Babel babble: physicians' use of unclarified medical jargon with patients

Am J Health Behav. Sep-Oct 2007;31 Suppl 1:S85-95. doi: 10.5555/ajhb.2007.31.supp.S85.

Abstract

Objective: To describe physicians use of jargon with diabetes patients with limited health literacy.

Methods: We audiotaped 74 outpatient encounters and coded unclarified jargon, assigning each term a clinical function. We administered telephone questionnaires to determine if comprehension of diabetes-related jargon varied with context.

Results: Eighty-one percent of encounters contained at least one unclarified jargon term (mean of 4/visit). Thirty-seven percent of jargon use occurred when making recommendations, and 29% when providing health education. Patient comprehension rates were generally low and never reached adequate thresholds.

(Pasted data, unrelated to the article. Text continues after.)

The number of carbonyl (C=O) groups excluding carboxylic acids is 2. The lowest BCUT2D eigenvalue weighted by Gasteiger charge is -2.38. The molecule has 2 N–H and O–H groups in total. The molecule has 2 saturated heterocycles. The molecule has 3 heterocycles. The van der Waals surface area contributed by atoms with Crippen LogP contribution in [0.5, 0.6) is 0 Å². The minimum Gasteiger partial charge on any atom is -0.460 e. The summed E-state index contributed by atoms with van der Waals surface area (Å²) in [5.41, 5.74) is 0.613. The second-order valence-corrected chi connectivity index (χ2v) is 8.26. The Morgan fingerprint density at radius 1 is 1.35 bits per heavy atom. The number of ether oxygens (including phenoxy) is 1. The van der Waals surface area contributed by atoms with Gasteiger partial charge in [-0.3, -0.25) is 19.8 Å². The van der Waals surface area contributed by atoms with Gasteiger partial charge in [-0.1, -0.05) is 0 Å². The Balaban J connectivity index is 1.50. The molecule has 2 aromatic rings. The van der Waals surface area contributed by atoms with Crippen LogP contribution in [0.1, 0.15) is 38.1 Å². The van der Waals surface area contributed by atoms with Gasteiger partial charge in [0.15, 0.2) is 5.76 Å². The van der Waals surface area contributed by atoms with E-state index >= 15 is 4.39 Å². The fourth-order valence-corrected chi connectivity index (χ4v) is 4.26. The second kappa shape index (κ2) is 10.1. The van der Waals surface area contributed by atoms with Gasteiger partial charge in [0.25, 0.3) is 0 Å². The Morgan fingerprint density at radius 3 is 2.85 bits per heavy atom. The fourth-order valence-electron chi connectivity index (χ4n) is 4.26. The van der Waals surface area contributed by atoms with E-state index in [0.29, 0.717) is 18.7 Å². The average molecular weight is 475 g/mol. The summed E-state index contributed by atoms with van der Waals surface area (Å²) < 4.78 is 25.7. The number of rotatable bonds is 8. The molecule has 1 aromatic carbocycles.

Conclusion: Physicians caring for patients with limited health literacy employ unclarified jargon during key clinical functions.

Publication types

  • Research Support, N.I.H., Extramural
  • Research Support, Non-U.S. Gov't

MeSH terms

  • Communication*
  • Diabetes Mellitus / therapy
  • Female
  • Health Knowledge, Attitudes, Practice
  • Humans
  • Language*
  • Male
  • Middle Aged
  • Patient Education as Topic
  • Physician-Patient Relations*
  • Surveys and Questionnaires